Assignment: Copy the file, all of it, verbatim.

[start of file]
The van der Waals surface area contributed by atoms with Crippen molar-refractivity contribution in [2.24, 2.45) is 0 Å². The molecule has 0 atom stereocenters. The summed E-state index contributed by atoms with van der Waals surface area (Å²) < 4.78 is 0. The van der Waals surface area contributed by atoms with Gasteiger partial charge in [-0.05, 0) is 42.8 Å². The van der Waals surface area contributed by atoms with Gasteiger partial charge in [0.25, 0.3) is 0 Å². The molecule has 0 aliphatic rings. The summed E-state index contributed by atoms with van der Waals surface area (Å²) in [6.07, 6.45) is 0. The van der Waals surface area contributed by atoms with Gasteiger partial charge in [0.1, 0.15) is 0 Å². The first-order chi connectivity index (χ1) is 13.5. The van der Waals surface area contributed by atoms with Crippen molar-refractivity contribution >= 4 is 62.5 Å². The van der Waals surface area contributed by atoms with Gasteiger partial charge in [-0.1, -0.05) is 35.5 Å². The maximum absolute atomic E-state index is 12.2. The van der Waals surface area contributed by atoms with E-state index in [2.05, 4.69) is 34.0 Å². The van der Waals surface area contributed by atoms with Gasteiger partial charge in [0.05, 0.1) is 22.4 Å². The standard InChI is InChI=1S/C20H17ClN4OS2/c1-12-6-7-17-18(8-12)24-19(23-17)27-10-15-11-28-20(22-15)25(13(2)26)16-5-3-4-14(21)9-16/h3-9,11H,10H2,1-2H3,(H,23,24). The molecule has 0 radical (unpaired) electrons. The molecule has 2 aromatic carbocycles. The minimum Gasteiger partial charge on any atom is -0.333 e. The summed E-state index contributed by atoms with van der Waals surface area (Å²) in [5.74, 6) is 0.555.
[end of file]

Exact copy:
The van der Waals surface area contributed by atoms with Crippen molar-refractivity contribution in [2.24, 2.45) is 0 Å². The molecule has 0 atom stereocenters. The summed E-state index contributed by atoms with van der Waals surface area (Å²) < 4.78 is 0. The van der Waals surface area contributed by atoms with Gasteiger partial charge in [-0.05, 0) is 42.8 Å². The van der Waals surface area contributed by atoms with Gasteiger partial charge in [0.25, 0.3) is 0 Å². The molecule has 0 aliphatic rings. The summed E-state index contributed by atoms with van der Waals surface area (Å²) in [6.07, 6.45) is 0. The van der Waals surface area contributed by atoms with Gasteiger partial charge in [0.1, 0.15) is 0 Å². The first-order chi connectivity index (χ1) is 13.5. The van der Waals surface area contributed by atoms with Crippen molar-refractivity contribution >= 4 is 62.5 Å². The van der Waals surface area contributed by atoms with Gasteiger partial charge in [-0.1, -0.05) is 35.5 Å². The maximum absolute atomic E-state index is 12.2. The van der Waals surface area contributed by atoms with E-state index in [2.05, 4.69) is 34.0 Å². The van der Waals surface area contributed by atoms with Gasteiger partial charge in [0.05, 0.1) is 22.4 Å². The standard InChI is InChI=1S/C20H17ClN4OS2/c1-12-6-7-17-18(8-12)24-19(23-17)27-10-15-11-28-20(22-15)25(13(2)26)16-5-3-4-14(21)9-16/h3-9,11H,10H2,1-2H3,(H,23,24). The molecule has 0 radical (unpaired) electrons. The molecule has 2 aromatic carbocycles. The minimum Gasteiger partial charge on any atom is -0.333 e. The summed E-state index contributed by atoms with van der Waals surface area (Å²) in [5.74, 6) is 0.555.